New research published by the European Centre for Disease Prevention and Control has revealed that more than 30,000 people die in Europe every single year from antibiotic-resistant bacteria, also known as “superbugs.”
Researchers estimate that anywhere between 31,000 and 39,000 Europeans succumb to death by superbugs, often due to overdependence on and abuse of pharmaceutical antibiotics, which are a leading cause of superbugs.
Antibiotic overuse both in human and veterinary medicine has caused deadly bacteria to become “smarter,” effectively outsmarting even the most advanced antibiotics designed to destroy them.
The hardest-hit countries, according to data compiled by statistician Anna Fleck, suggest that people in southern Europe, including in Italy and Romania, are among the most highly impacted by Europe. In Scandinavia, conversely, superbug deaths are far fewer.
All in all, the most hard-hit nations by superbugs are Greece, Italy, Romania, and Cyprus, with annual mortality rates of between 10 and 20 deaths per 100,000 inhabitants due to superbugs, according to data spanning from 2016 through 2020.
The Netherlands and Norway have the lowest mortality rates due to superbugs at just two per 100,000 inhabitants.
(Related: Earlier this year, an entire ICU at a Chinese hospital was completely overtaken by antibiotic-resistant superbugs.)
Superbugs killed nearly 5M people worldwide in 2019
Another report out of Florida from this past week suggests that antibiotic-resistant infections contributed to almost five million deaths worldwide in 2019.
In the United States specifically, superbugs are now the third leading cause of death, this also based on data from 2019.
LaVerne A. Burton, president and CEO of the American Kidney Fund, says there is good news on the way with the introduction of a new bill called the PASTEUR Act that she says will “jump-start the arsenal of new medicines we need to counteract the accelerating superbug pandemic.”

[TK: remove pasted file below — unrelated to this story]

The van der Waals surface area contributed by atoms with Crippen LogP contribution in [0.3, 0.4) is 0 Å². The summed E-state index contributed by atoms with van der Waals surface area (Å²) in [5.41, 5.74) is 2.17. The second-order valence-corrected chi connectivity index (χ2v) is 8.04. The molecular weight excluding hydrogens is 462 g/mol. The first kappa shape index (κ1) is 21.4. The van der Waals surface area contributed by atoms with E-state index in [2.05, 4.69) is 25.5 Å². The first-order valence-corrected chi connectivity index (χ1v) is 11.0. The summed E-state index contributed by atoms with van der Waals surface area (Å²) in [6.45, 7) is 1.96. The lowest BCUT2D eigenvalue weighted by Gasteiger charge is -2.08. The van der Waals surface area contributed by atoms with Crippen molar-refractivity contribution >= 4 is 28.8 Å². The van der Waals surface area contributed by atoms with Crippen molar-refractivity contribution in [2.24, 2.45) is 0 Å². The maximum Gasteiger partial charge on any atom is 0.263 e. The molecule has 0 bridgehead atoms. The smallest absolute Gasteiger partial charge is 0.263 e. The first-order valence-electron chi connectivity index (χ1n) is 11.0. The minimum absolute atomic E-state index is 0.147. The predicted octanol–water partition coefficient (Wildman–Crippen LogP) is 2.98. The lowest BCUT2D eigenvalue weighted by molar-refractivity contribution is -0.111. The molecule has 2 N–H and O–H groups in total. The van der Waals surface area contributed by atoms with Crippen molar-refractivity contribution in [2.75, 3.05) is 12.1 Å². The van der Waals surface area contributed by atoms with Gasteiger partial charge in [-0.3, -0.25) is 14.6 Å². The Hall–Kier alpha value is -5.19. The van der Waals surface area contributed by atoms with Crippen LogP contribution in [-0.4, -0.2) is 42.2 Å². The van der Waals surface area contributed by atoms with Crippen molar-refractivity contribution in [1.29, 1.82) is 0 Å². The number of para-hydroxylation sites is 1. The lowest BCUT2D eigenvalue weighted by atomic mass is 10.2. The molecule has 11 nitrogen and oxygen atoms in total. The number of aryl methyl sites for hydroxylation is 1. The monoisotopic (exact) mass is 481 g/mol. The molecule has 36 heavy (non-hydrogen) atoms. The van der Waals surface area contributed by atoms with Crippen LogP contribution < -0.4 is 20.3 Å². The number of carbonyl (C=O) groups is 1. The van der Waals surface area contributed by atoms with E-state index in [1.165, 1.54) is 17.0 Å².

“Antimicrobial resistance occurs when pathogens like bacteria and fungi evolve to fend off currently available antimicrobial medications,” she writes. “It’s hard to overstate how pervasive AMR is. A stunning 92% of urinary tract infections are resistant to at least one antibiotic. Nine in 10 cases of the hospital-associated fungus Candida auris are drug-resistant.”
“Nobody is immune to superbugs, but certain patient groups are at much higher risk of infection. People with chronic conditions, like kidney disease, or weakened immune systems, are more likely to contract a drug-resistant infection.”
The U.S. Centers for Disease Control and Prevention (CDC) published a study a few years back warning that people on dialysis are particularly susceptible to contracting a deadly superbug. They are up to 100 times more likely than the average person to get sick from a superbug, in fact.
And it just so happens that infection is the leading cause of death among patients on dialysis, suggesting that their pre-existing health conditions are not to blame, but rather the treatments they are receiving that end up contaminating their blood with superbugs.
“To preserve the efficacy of antimicrobials, especially the newest ones, physicians must prescribe them only when they’re appropriate for the patient,” Burton says. “This careful use – known as stewardship – helps slow the rate of resistance. But it also limits their sales potential, making it nearly impossible for drug developers to sustain through their upfront investments.”
What the PASTEUR Act aims to do is create a new, alternative payment model for antimicrobials in which the government enters into contracts directly with antimicrobial innovators.
“These contracts would not be based on volume, but rather access to novel treatments,” Burton explains. “Antimicrobial developers are assured the revenue they need to innovate new treatments, while clinicians focus on using antimicrobials as judiciously as possible.”
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